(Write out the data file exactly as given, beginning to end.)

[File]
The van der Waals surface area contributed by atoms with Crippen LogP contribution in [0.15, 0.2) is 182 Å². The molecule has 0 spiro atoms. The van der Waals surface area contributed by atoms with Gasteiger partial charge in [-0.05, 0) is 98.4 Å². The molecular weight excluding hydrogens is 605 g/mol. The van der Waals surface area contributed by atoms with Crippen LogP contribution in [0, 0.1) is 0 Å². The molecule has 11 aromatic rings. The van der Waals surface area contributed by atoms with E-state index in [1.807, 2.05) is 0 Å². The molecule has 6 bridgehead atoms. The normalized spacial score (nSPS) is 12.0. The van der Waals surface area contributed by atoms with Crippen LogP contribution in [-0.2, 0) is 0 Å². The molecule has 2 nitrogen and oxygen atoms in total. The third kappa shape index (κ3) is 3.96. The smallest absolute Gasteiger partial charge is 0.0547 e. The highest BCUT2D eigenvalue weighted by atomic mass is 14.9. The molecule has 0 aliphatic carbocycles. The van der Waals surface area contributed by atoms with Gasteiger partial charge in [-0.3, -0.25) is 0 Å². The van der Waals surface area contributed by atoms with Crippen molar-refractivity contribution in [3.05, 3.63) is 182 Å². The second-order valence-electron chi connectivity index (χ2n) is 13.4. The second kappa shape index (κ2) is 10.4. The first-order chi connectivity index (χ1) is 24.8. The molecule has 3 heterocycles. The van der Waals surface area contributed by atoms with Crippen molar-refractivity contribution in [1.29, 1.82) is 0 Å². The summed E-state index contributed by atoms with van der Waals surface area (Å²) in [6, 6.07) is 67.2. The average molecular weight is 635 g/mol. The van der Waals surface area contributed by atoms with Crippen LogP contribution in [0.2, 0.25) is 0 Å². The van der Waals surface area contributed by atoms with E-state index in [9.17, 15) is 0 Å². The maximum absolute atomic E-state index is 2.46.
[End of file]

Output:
The van der Waals surface area contributed by atoms with Crippen LogP contribution in [0.15, 0.2) is 182 Å². The molecule has 0 spiro atoms. The van der Waals surface area contributed by atoms with Gasteiger partial charge in [-0.05, 0) is 98.4 Å². The molecular weight excluding hydrogens is 605 g/mol. The van der Waals surface area contributed by atoms with Crippen LogP contribution in [0, 0.1) is 0 Å². The molecule has 11 aromatic rings. The van der Waals surface area contributed by atoms with E-state index in [1.807, 2.05) is 0 Å². The molecule has 6 bridgehead atoms. The normalized spacial score (nSPS) is 12.0. The van der Waals surface area contributed by atoms with Crippen LogP contribution in [-0.2, 0) is 0 Å². The molecule has 2 nitrogen and oxygen atoms in total. The third kappa shape index (κ3) is 3.96. The smallest absolute Gasteiger partial charge is 0.0547 e. The highest BCUT2D eigenvalue weighted by atomic mass is 14.9. The molecule has 0 aliphatic carbocycles. The van der Waals surface area contributed by atoms with Gasteiger partial charge in [-0.3, -0.25) is 0 Å². The van der Waals surface area contributed by atoms with Crippen molar-refractivity contribution in [3.05, 3.63) is 182 Å². The second-order valence-electron chi connectivity index (χ2n) is 13.4. The second kappa shape index (κ2) is 10.4. The first-order chi connectivity index (χ1) is 24.8. The molecule has 3 heterocycles. The van der Waals surface area contributed by atoms with Crippen molar-refractivity contribution in [1.29, 1.82) is 0 Å². The summed E-state index contributed by atoms with van der Waals surface area (Å²) in [6, 6.07) is 67.2. The average molecular weight is 635 g/mol. The van der Waals surface area contributed by atoms with Crippen LogP contribution in [0.2, 0.25) is 0 Å². The van der Waals surface area contributed by atoms with E-state index in [9.17, 15) is 0 Å². The maximum absolute atomic E-state index is 2.46.